If Oregon's Payton Pritchard isn't the nation's best player, he's at least the most valuable to their team

One of the most impressively audacious shots of this impressively unpredictable season of college basketball was daringly delivered by one bad Duck.

Payton Pritchard. Senior point guard, one of the best players in America -- and as we can see here, obviously one of the most confident. This is how Oregon hammered home a 16-point come-from-behind W on the road to win 64-61 for a fourth straight season at Washington. Yes, Mr. Raftery, these are big-time onions. 

"They can put the blame on me," Pritchard told the media afterward. "I can take all the criticism, but I will be right there to take that last shot, take that pass, make that play whether it goes good or bad."

The guy has no fear. The winner was Pritchard's second long-range 3-pointer of the game, the first from even farther out late in the second half. Plus, on Oregon's penultimate possession of OT, Pritchard had another heave from deep that badly missed. Didn't matter when the moment was most crucial. Just a nasty shot, one he'll miss more times than not but doesn't seem more prone to miss when Oregon needs it most. 

Pritchard's 12th 3-point attempt of the day was his sixth 3-point make of the day. He finished with 22 points -- his average the past five games -- and gave Oregon the victory to keep pace in the Pac-12 and prevent a total free-fall in the polls. 

Saturday was not short on head-turning outcomes, but Oregon overcoming a 48-32 deficit near the midway point of the second half to steal this against a desperate Washington team has to rank near the top of the list. 

Pritchard's the best player in the Pac-12 and has a claim to best player in the sport. You won't hear a lot of that because he doesn't play for a top-five team (what IS a top-five team these days, anyway? That's right: nobody knows) and he's camped out West. That means Oregon's games are ending at 11 p.m., midnight or 1 a.m. ET most of the time, meaning Pritchard's working at a disadvantage.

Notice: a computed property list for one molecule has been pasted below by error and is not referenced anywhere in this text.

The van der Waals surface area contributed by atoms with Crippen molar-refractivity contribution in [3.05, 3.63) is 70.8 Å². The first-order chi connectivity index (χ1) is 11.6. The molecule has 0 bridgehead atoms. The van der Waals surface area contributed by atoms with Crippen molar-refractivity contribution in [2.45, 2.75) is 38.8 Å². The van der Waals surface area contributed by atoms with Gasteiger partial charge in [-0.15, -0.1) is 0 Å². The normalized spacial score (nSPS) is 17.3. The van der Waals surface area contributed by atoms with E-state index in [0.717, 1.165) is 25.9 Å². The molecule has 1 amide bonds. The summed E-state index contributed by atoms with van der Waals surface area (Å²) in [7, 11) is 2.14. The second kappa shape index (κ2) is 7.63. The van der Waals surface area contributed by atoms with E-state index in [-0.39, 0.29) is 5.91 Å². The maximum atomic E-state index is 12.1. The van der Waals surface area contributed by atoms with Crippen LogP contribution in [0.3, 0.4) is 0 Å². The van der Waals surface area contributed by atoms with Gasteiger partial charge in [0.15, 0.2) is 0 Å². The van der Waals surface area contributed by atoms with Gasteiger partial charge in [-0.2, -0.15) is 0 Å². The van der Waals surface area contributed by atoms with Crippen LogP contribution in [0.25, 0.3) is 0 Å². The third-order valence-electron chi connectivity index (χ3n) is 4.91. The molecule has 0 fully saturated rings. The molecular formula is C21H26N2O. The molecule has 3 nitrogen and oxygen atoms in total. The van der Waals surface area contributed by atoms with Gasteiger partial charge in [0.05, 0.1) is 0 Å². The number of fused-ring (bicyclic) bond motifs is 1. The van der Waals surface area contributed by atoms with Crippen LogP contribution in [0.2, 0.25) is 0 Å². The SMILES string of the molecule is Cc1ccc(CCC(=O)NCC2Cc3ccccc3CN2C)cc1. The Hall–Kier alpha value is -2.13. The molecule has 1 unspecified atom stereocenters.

But in the height of the afternoon on a loaded Saturday of college basketball that saw eight ranked teams lose -- six of them on the road -- the No. 8-ranked Ducks opted for poise, and then pomp. How about Pritchard proclaiming, "This is my city!" after hitting the dagger? 

For the record, he's from Oregon. 

But he is claiming ownership of Seattle

He's taking control of the Pac-12, at least. Yes, the Ducks lost at Washington State (curious!) earlier in the week, but Pritchard's in a zone that could end with the Pac-12 having its first national player of the year since (can you believe this?) UCLA's Ed O'Bannon in 1994-95. 

Across the past five games, Pritchard's averaging 22.0 points, 5.0 assists, 4.4 rebounds and is 21-of-45 (47%) from 3-point land. He's now four assists away from becoming the first player in Pac-12 history to have 1,500 career points, 500 career rebounds and 600 career assists.  

I can't for sure say Pritchard has the NPOY lead here, but he's at even pace with the only other reasonable candidates right now. Those players: Duke's Vernon Carey Jr; Dayton's Obi Toppin; Marquette's Markus Howard; Seton Hall's Myles Powell; Louisville's Jordan Nwora; Iowa's Luka Garza; and Kansas' Devon Dotson. It's an eclectic group of players. 

Pritchard has an easy case to be as valuable or more so than any other of the others. Dana Altman is playing his star senior 87.3% of the time. (He was the only player on the court for all 45 minutes in Saturday's game.) The next closest Duck in minutes is junior wing Chris Duarte, who's been on the floor for 70% of Oregon's minutes this season. 

Pritchard's at 19.4 points, 5.9 assists, 4.5 rebounds and 1.7 steals per game. He's not the absolute best point guard in college basketball. He doesn't have the most assists or average the most steals. But as far as I can tell, he makes more oh-they-really-needed-that plays than anyone else in college basketball. Only Powell has a rival case against him. 

Case in point: The winner from Pritchard will of course command the most attention, but this bucket late was draped in veteran know-how. Just the right touch, just the right feel of Washington's soft spot.

Even better? This escape-route assist late in the second half, which aided the comeback. 

This marked the second time this season Oregon overcame a deficit of at least 15 points. The previous? Why, it was against Powell and Seton Hall. 

There's a lot of season still to go and the NPOY race, to me, has never felt so up for grabs by late January. If Oregon can win the Pac-12 and Pritchard keeps up with the theatrics, he'll have a great shot. He'll also have a say in something even bigger: getting full-circle with the Ducks and making a Final Four as a senior after getting there as a freshman. 

But we'll take it one (ridiculous) play at a time. 

CBS Sports Senior Writer

Matt Norlander is a national award-winning senior writer who has been with CBS Sports since 2010. This is his 10th season reporting on college basketball for CBS. He also covers the NBA Draft, the Olympics... Full Bio

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